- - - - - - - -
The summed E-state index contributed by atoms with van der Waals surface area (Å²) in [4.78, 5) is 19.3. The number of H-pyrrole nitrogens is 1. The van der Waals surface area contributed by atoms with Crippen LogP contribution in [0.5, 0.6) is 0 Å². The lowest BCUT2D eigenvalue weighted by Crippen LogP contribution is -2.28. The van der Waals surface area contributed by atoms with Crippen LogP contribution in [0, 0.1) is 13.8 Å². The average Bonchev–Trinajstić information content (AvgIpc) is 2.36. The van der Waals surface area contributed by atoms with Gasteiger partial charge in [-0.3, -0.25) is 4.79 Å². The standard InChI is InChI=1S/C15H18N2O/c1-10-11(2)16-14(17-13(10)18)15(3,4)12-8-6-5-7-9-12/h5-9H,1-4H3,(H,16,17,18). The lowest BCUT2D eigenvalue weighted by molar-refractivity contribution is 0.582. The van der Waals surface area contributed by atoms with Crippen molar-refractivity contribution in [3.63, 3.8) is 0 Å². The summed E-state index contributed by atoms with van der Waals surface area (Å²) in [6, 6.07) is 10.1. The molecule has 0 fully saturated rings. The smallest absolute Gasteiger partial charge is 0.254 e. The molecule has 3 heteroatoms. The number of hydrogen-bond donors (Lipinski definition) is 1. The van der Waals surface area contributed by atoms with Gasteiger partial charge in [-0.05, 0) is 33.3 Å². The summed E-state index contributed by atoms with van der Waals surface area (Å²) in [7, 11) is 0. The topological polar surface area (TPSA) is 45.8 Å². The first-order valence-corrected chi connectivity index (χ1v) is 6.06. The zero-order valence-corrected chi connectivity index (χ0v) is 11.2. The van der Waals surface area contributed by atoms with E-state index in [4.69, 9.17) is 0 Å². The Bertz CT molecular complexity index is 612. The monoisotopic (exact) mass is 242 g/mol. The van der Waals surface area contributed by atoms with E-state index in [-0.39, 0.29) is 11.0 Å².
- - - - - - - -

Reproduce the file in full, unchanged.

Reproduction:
The summed E-state index contributed by atoms with van der Waals surface area (Å²) in [4.78, 5) is 19.3. The number of H-pyrrole nitrogens is 1. The van der Waals surface area contributed by atoms with Crippen LogP contribution in [0.5, 0.6) is 0 Å². The lowest BCUT2D eigenvalue weighted by Crippen LogP contribution is -2.28. The van der Waals surface area contributed by atoms with Crippen LogP contribution in [0, 0.1) is 13.8 Å². The average Bonchev–Trinajstić information content (AvgIpc) is 2.36. The van der Waals surface area contributed by atoms with Gasteiger partial charge in [-0.3, -0.25) is 4.79 Å². The standard InChI is InChI=1S/C15H18N2O/c1-10-11(2)16-14(17-13(10)18)15(3,4)12-8-6-5-7-9-12/h5-9H,1-4H3,(H,16,17,18). The lowest BCUT2D eigenvalue weighted by molar-refractivity contribution is 0.582. The van der Waals surface area contributed by atoms with Crippen molar-refractivity contribution in [3.63, 3.8) is 0 Å². The summed E-state index contributed by atoms with van der Waals surface area (Å²) in [6, 6.07) is 10.1. The molecule has 0 fully saturated rings. The smallest absolute Gasteiger partial charge is 0.254 e. The molecule has 3 heteroatoms. The number of hydrogen-bond donors (Lipinski definition) is 1. The van der Waals surface area contributed by atoms with Gasteiger partial charge in [-0.05, 0) is 33.3 Å². The summed E-state index contributed by atoms with van der Waals surface area (Å²) in [7, 11) is 0. The topological polar surface area (TPSA) is 45.8 Å². The first-order valence-corrected chi connectivity index (χ1v) is 6.06. The zero-order valence-corrected chi connectivity index (χ0v) is 11.2. The van der Waals surface area contributed by atoms with E-state index in [4.69, 9.17) is 0 Å². The Bertz CT molecular complexity index is 612. The monoisotopic (exact) mass is 242 g/mol. The van der Waals surface area contributed by atoms with E-state index in [-0.39, 0.29) is 11.0 Å².